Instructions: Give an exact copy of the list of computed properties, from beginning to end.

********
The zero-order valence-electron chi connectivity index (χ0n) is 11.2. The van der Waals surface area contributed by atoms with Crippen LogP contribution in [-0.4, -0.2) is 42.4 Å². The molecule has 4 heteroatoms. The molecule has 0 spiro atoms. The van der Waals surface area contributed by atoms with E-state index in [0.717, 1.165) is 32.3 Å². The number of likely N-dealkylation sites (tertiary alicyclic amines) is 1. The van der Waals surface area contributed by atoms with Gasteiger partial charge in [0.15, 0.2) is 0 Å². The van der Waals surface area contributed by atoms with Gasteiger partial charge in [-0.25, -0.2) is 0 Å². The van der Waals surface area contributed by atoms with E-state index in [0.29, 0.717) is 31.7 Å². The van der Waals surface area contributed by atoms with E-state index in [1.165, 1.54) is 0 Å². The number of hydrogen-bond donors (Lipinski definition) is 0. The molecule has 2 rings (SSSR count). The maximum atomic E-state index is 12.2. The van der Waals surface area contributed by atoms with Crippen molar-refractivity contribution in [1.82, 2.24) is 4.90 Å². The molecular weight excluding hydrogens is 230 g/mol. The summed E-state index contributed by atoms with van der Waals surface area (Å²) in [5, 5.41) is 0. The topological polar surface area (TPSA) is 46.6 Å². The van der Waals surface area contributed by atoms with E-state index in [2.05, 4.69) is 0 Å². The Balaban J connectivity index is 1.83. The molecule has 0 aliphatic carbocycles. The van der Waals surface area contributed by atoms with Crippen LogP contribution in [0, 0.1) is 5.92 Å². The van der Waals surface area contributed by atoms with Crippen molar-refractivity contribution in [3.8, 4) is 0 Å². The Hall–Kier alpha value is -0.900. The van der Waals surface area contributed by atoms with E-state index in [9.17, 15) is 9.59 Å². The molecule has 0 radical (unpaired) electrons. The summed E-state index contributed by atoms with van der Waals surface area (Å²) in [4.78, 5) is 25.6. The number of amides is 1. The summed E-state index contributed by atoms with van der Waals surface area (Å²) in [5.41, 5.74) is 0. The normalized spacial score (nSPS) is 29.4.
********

The zero-order valence-electron chi connectivity index (χ0n) is 11.2. The van der Waals surface area contributed by atoms with Crippen LogP contribution in [-0.4, -0.2) is 42.4 Å². The molecule has 4 heteroatoms. The molecule has 0 spiro atoms. The van der Waals surface area contributed by atoms with E-state index in [0.717, 1.165) is 32.3 Å². The number of likely N-dealkylation sites (tertiary alicyclic amines) is 1. The van der Waals surface area contributed by atoms with Gasteiger partial charge in [0.15, 0.2) is 0 Å². The van der Waals surface area contributed by atoms with Gasteiger partial charge in [-0.25, -0.2) is 0 Å². The van der Waals surface area contributed by atoms with E-state index in [0.29, 0.717) is 31.7 Å². The van der Waals surface area contributed by atoms with E-state index in [1.165, 1.54) is 0 Å². The number of hydrogen-bond donors (Lipinski definition) is 0. The molecule has 2 rings (SSSR count). The maximum atomic E-state index is 12.2. The van der Waals surface area contributed by atoms with Crippen molar-refractivity contribution in [1.82, 2.24) is 4.90 Å². The molecular weight excluding hydrogens is 230 g/mol. The summed E-state index contributed by atoms with van der Waals surface area (Å²) in [5, 5.41) is 0. The topological polar surface area (TPSA) is 46.6 Å². The van der Waals surface area contributed by atoms with E-state index in [2.05, 4.69) is 0 Å². The Balaban J connectivity index is 1.83. The molecule has 0 aliphatic carbocycles. The van der Waals surface area contributed by atoms with Crippen LogP contribution in [0, 0.1) is 5.92 Å². The van der Waals surface area contributed by atoms with Crippen molar-refractivity contribution in [3.8, 4) is 0 Å². The Hall–Kier alpha value is -0.900. The van der Waals surface area contributed by atoms with E-state index in [9.17, 15) is 9.59 Å². The molecule has 0 radical (unpaired) electrons. The summed E-state index contributed by atoms with van der Waals surface area (Å²) in [4.78, 5) is 25.6. The number of amides is 1. The summed E-state index contributed by atoms with van der Waals surface area (Å²) in [5.41, 5.74) is 0. The normalized spacial score (nSPS) is 29.4.